FOLLOWUP: Demolition planned at Orchard Street Ravine expansion site

In summer 2018, we reported on the city’s plan to expand the Seattle Parks-owned area of Orchard Street Ravine by buying 7137 38th SW, a 5,600-square-foot parcel (map) holding the century-plus-old house shown in the King County Assessor photo above. Today, Parks announced it will be tearing down the house soon:

Seattle Parks and Recreation is moving forward with the structure demolition in the Orchard Street Ravine at 7137 38th Ave. SW. SPR purchased the property in 2018 to increase the green space in the Orchard Street Ravine, a natural area and important green space connector for the West Seattle community.

Watterson Excavating will be working in late May to demolish the structure on site. Between May and September, the Seattle Conservation Corps will put in erosion control measures and hydroseed the site. The property was purchased with community support and funding provided by the Seattle Park District.

In 2018, the city said the purchase price would be $235,000 (records verify that’s what was paid), and that it expected additional costs of $25,000 for “staff time, title insurance, and closing cost,” plus “up to $100,000 for demolition of the house.”

4 Replies to "FOLLOWUP: Demolition planned at Orchard Street Ravine expansion site"

  • JVP May 23, 2020 (1:33 pm)

    I like seeing our parks and natural spaces expanded. But $100k to demo a house? I sure hope they stated that incorrectly, as that would be wildly out of range for what it should cost. Our city is so inefficient and not focused on managing costs. It’s so frustrating. 

    • Ed May 23, 2020 (7:06 pm)

      I’m pretty sure the words “up to” precede the amount.  It makes sense to include a buffer in the event they encounter anything unexpected while demoing it.  Asbestos or anything else requiring abatement would definitely drive up the cost.  Hardly inefficient or unfocused on management cost to allocate funds in advance that can be unallocated if not needed.  Beats having to halt the project midway for lack of adequate funding.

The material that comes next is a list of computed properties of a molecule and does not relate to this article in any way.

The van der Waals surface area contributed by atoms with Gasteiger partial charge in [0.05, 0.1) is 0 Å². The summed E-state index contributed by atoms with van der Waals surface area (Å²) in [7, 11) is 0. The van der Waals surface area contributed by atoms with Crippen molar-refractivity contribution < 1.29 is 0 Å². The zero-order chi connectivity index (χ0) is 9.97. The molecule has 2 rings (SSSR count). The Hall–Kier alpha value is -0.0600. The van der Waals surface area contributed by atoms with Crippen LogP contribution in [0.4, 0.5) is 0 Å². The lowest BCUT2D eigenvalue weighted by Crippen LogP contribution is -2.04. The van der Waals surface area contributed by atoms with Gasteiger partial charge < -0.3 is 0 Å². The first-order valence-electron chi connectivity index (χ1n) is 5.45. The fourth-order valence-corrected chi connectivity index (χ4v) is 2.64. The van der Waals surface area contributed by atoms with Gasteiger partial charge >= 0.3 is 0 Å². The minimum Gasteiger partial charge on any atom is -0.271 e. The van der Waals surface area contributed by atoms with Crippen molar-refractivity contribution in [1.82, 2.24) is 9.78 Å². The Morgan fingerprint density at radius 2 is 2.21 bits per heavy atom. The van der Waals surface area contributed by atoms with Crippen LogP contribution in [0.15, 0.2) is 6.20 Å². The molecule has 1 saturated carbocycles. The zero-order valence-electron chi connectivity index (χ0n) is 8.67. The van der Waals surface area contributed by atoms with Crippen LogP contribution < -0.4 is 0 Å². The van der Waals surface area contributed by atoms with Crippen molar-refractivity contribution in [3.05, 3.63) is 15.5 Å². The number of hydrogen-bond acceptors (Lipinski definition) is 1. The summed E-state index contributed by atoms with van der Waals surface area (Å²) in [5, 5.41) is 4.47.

• RCS May 25, 2020 (12:44 pm)

        Yah, they might find toxic stuff in there that would require specialists to come in. Asbestos is no bueno. Which in this case might be highly likely considering the age of the house. On another note, I never noticed this house until just a few days ago when I was walking my dog through the ravine. I looked up and thought, is that a house?! Sometimes Seattle is like the northwest version of the jungles in the Yucatan. Structures buried under ivy and trees. Who knows, they might find a pyramid in one of these cleanups. 

  • Ann May 24, 2020 (8:14 am)

    The community has worked hard to make the Orchard Street Ravine a welcoming site for people to enjoy the native beauty of our city. We are so grateful that, after years of trying to expand this small refuge, the city is moving forward with this expansion. The removal of this structure will allow us to continue our efforts to replace invasive plants with native species. Thanks to all who make this possible!

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